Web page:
964 Pinnochio (1991) by Shozin Fukui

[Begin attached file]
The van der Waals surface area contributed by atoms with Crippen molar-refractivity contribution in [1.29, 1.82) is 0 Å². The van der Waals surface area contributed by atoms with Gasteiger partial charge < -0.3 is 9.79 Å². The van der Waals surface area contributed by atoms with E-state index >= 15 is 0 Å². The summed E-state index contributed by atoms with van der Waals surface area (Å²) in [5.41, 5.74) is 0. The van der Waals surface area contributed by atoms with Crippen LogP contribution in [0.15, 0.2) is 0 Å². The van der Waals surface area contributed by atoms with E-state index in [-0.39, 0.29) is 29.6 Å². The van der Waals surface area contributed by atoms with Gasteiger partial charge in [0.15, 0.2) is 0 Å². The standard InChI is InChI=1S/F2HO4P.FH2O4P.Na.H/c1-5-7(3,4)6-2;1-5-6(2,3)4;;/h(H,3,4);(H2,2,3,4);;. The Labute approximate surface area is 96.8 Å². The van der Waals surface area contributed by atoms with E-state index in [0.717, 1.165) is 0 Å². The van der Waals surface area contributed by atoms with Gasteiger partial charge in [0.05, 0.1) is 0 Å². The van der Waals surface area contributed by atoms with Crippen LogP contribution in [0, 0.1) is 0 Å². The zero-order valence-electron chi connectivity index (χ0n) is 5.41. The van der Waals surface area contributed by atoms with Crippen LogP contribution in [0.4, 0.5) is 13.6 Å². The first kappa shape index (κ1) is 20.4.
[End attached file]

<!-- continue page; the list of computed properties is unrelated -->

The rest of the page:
A nightmarish near-future cyberpunk with a heady mix of sex and violence. An underground organization throw out one of the sex slaves they have created due to his inability to perform. Stripped of his memory, ability to communicate, and any sense of purpose, this man (Haji Suzuki) wanders aimless until he is picked up by a young woman, Himiko (Onn-chan). She is creating maps of the city for those who have lost their memories to allow people to live without their memories. Himiko takes in this unfortunate creation, whom she names Pinnochio (964 being a reference to his product number). Realising that Pinnochio is not dead as they had expected, those who created him set out to recover their product. Meanwhile, Himiko and Pinnochio both seem to be experiencing psychotic episodes as their realities collapse into a twisted maelstrom of torture.